The original ferries to Masirah Island in Oman are Landing Craft Tank (LCT) type roll-on roll-off ferries. Their shallow flat base makes them ideal to navigate the sand bars between the Oman mainland and Masirah Island. In Australia the crossing to Fraser Island is a similar distance, around 20kms, and sea condition. Fortunately on the many crossings Ive made to Masirah Island Ive never seen a vehicle drop off – like this one to Fraser Island Australia Continue reading “Car Drops off an Australian Ferry”
a short hop from the mainland
We drove onto Masirah Island in total darkness after a ferry trip and arrived into the hotel in time for dinner. The next morning the 60kilometer length of the island would be ours. Rock pools at low tide revealed frightened fish, while the sands occasionally showed elegant Cowrie shells and beyond the sands of the aptly named White Beach provide a place to swim off.
This was where we came across Continue reading “Masirah Island”
Masirah Island’s Turtles were the subject for the HAO this evening
Elayne Looker gave a very nice presentation to the Historical Association of Oman about Masirah Island’s Turtles in Oman.
She has been surveying and researching on Masirah Island where the worlds largest population of Loggerhead Turtles nest . Elayne gives training to all Turtle Rangers in Oman and certainly the ones at Ras Al Jinz are passing her information on to visitors. Amongst the hazards turtles face are tourism properties near beaches, and the example of one on the main turtle beach in Masirah was mentioned. Other hazards are plastic bags, which resemble jellyfish a key food for many turtles and ‘J’ hooks used to catch fish.
We drove through the Wihibah Sands (also variously Wahiba Sands / Sharqiyyah Sands) desert and reached the coast in time to join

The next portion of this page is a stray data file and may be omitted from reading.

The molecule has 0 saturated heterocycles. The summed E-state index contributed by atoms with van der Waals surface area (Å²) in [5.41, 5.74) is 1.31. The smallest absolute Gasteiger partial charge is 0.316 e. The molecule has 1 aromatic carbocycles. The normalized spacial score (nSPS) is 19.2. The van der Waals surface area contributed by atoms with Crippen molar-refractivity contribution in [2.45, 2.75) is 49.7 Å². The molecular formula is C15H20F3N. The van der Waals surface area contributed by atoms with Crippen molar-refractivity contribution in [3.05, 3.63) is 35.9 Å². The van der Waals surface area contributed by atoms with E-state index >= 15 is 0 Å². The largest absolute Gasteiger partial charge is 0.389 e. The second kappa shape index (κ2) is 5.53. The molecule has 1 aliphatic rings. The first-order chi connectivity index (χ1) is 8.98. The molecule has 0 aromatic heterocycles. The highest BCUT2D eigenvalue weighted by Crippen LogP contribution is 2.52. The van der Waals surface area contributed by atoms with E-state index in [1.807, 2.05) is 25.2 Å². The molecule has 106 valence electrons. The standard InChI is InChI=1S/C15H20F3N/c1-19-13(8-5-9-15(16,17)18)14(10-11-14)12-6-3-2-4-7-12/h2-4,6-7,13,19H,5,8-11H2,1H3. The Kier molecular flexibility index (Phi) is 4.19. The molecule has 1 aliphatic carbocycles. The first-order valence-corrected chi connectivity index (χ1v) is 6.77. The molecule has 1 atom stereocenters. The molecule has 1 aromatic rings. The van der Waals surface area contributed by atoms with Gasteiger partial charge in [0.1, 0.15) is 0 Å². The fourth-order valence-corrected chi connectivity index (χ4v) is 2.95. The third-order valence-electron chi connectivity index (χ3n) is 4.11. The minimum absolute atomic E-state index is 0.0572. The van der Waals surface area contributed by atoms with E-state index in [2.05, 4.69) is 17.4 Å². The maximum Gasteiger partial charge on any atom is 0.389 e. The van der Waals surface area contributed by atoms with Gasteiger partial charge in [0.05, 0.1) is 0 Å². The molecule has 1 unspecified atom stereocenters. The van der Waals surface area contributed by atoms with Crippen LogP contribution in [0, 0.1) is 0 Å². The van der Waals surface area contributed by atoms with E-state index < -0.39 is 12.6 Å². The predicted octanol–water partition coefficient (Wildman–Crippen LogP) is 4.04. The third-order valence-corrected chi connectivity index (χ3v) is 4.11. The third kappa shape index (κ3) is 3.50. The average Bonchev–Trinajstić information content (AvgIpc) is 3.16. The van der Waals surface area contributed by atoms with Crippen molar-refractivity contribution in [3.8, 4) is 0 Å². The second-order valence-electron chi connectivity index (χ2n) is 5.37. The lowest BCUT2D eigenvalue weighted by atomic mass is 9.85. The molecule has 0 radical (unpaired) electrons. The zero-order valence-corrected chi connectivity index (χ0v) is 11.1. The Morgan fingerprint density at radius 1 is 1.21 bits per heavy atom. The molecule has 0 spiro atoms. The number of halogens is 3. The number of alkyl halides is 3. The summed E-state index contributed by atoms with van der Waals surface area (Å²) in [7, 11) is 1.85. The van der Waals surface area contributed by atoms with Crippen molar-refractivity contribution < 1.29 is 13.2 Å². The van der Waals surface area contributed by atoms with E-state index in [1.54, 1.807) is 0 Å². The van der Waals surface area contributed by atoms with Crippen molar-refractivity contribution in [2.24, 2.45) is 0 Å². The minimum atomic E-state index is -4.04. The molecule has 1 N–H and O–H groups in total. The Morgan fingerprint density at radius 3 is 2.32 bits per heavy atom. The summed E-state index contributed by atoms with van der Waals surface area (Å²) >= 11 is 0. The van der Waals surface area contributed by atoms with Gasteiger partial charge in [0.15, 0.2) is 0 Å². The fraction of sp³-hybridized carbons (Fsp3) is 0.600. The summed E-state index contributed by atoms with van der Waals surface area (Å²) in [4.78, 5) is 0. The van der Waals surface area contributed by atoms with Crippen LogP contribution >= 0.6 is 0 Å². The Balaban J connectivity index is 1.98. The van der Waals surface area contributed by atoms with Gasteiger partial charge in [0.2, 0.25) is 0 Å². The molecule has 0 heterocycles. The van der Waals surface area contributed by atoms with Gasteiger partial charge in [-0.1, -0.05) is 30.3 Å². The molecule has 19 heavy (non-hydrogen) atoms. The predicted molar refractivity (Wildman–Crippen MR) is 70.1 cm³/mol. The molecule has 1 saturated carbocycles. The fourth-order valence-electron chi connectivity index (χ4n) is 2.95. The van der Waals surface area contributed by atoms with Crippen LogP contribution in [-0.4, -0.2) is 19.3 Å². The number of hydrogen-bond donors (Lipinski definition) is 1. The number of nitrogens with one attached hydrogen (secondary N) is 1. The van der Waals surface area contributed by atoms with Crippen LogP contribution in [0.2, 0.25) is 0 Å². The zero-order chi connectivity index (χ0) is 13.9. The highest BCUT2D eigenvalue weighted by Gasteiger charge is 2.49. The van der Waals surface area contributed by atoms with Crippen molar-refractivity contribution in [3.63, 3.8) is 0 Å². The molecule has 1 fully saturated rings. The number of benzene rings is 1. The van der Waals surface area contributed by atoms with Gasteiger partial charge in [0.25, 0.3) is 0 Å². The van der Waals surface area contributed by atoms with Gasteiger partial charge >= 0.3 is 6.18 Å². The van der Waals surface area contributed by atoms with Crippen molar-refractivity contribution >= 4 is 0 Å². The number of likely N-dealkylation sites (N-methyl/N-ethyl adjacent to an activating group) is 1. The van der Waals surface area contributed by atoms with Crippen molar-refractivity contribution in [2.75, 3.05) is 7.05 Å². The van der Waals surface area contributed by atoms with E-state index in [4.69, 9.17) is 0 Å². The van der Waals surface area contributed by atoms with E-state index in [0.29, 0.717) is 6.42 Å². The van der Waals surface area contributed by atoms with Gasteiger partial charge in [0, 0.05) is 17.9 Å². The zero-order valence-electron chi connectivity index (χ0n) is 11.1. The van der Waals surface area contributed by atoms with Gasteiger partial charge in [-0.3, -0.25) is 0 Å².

in the festivities at a friend’s wedding.
With the discharge of rifles Continue reading “Wihibah Sands to Masirah Island”
It has been a week of contrasts with meals for me. In the rarefied atmosphere up on the 2000meter high plateau of Jabal Akhdar I took clients on a walk through the flowering Peach, Apricot and Almond gardens where fragile flowers bloom in a rugged landscape. We then enjoyed a wonderful lunch of rice and chicken in the home of a local family – the chicken, flavoured with spices was the most tasty chicken I had eaten in a long time .
Several hundred kilometres away near Masirah Island & 2000meters lower down from my mountain lunch I shared a night-time meal of rice and locally caught fish a few meters from the Arabian Sea. We joined local fisher folk for dinner by the light of an old lantern with the sound of the surf in a very atmospheric meal
The section of coast we enjoyed has a scattering of small fishing villages who use the beach or boat to travel from one to the other.
During the winter, the beaches are full of gulls snacking off discarded fish from the anglers’ nets. Other sea bird passing including chains of undulating cormorants as they flew from their roost to feeding grounds farther along the coast.
By way of contrast back in Muscat I was delighted to have a couple of dinners at The Chedi with Timothy Burrill just before his film ‘La vie en Rose’ won a couple of Oscars. With classic Italian food, a delightful restaurant and sparkling conversation from Timothy and Petra it rounded off a week of special meals.